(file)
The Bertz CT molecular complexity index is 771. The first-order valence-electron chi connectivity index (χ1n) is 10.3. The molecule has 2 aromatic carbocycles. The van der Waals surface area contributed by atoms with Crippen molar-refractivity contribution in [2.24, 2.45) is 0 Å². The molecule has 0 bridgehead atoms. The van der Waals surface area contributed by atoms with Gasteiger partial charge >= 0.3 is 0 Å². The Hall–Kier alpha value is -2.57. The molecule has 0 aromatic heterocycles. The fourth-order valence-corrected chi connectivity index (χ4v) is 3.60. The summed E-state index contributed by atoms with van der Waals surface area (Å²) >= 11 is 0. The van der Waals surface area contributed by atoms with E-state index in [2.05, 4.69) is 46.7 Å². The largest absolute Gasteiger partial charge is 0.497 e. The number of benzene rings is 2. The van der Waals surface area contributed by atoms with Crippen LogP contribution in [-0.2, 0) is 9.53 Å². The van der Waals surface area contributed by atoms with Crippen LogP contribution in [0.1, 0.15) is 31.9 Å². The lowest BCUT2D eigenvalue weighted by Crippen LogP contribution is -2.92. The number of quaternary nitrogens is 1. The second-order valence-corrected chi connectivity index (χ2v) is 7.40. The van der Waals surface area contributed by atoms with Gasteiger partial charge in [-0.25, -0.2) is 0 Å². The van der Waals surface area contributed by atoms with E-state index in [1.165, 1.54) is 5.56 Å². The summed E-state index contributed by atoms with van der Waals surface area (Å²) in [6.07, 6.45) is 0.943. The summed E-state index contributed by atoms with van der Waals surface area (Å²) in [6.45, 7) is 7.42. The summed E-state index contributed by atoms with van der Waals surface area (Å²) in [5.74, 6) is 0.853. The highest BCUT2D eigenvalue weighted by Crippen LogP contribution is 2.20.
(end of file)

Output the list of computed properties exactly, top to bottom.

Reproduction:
The Bertz CT molecular complexity index is 771. The first-order valence-electron chi connectivity index (χ1n) is 10.3. The molecule has 2 aromatic carbocycles. The van der Waals surface area contributed by atoms with Crippen molar-refractivity contribution in [2.24, 2.45) is 0 Å². The molecule has 0 bridgehead atoms. The van der Waals surface area contributed by atoms with Gasteiger partial charge >= 0.3 is 0 Å². The Hall–Kier alpha value is -2.57. The molecule has 0 aromatic heterocycles. The fourth-order valence-corrected chi connectivity index (χ4v) is 3.60. The summed E-state index contributed by atoms with van der Waals surface area (Å²) >= 11 is 0. The van der Waals surface area contributed by atoms with E-state index in [2.05, 4.69) is 46.7 Å². The largest absolute Gasteiger partial charge is 0.497 e. The number of benzene rings is 2. The van der Waals surface area contributed by atoms with Crippen LogP contribution in [-0.2, 0) is 9.53 Å². The van der Waals surface area contributed by atoms with Crippen LogP contribution in [0.1, 0.15) is 31.9 Å². The lowest BCUT2D eigenvalue weighted by Crippen LogP contribution is -2.92. The number of quaternary nitrogens is 1. The second-order valence-corrected chi connectivity index (χ2v) is 7.40. The van der Waals surface area contributed by atoms with Gasteiger partial charge in [-0.25, -0.2) is 0 Å². The van der Waals surface area contributed by atoms with E-state index in [1.165, 1.54) is 5.56 Å². The summed E-state index contributed by atoms with van der Waals surface area (Å²) in [6.07, 6.45) is 0.943. The summed E-state index contributed by atoms with van der Waals surface area (Å²) in [6.45, 7) is 7.42. The summed E-state index contributed by atoms with van der Waals surface area (Å²) in [5.74, 6) is 0.853. The highest BCUT2D eigenvalue weighted by Crippen LogP contribution is 2.20.